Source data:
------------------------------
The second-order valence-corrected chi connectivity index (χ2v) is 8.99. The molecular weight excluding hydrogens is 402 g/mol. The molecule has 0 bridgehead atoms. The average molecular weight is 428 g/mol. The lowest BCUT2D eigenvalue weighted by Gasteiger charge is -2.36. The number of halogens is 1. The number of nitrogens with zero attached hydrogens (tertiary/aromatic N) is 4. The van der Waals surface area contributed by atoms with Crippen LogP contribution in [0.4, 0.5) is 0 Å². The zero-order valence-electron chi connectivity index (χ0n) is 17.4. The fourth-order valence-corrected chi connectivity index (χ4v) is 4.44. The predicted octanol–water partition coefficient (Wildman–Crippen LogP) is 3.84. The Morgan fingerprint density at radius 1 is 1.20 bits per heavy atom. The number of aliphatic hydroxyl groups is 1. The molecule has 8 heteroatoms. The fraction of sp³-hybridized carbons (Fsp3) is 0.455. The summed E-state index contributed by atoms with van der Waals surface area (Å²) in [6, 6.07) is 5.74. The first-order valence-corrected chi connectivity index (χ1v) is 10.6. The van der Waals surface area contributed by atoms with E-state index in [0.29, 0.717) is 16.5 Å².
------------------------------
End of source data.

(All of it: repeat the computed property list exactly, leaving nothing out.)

The second-order valence-corrected chi connectivity index (χ2v) is 8.99. The molecular weight excluding hydrogens is 402 g/mol. The molecule has 0 bridgehead atoms. The average molecular weight is 428 g/mol. The lowest BCUT2D eigenvalue weighted by Gasteiger charge is -2.36. The number of halogens is 1. The number of nitrogens with zero attached hydrogens (tertiary/aromatic N) is 4. The van der Waals surface area contributed by atoms with Crippen LogP contribution in [0.4, 0.5) is 0 Å². The zero-order valence-electron chi connectivity index (χ0n) is 17.4. The fourth-order valence-corrected chi connectivity index (χ4v) is 4.44. The predicted octanol–water partition coefficient (Wildman–Crippen LogP) is 3.84. The Morgan fingerprint density at radius 1 is 1.20 bits per heavy atom. The number of aliphatic hydroxyl groups is 1. The molecule has 8 heteroatoms. The fraction of sp³-hybridized carbons (Fsp3) is 0.455. The summed E-state index contributed by atoms with van der Waals surface area (Å²) in [6, 6.07) is 5.74. The first-order valence-corrected chi connectivity index (χ1v) is 10.6. The van der Waals surface area contributed by atoms with E-state index in [0.29, 0.717) is 16.5 Å².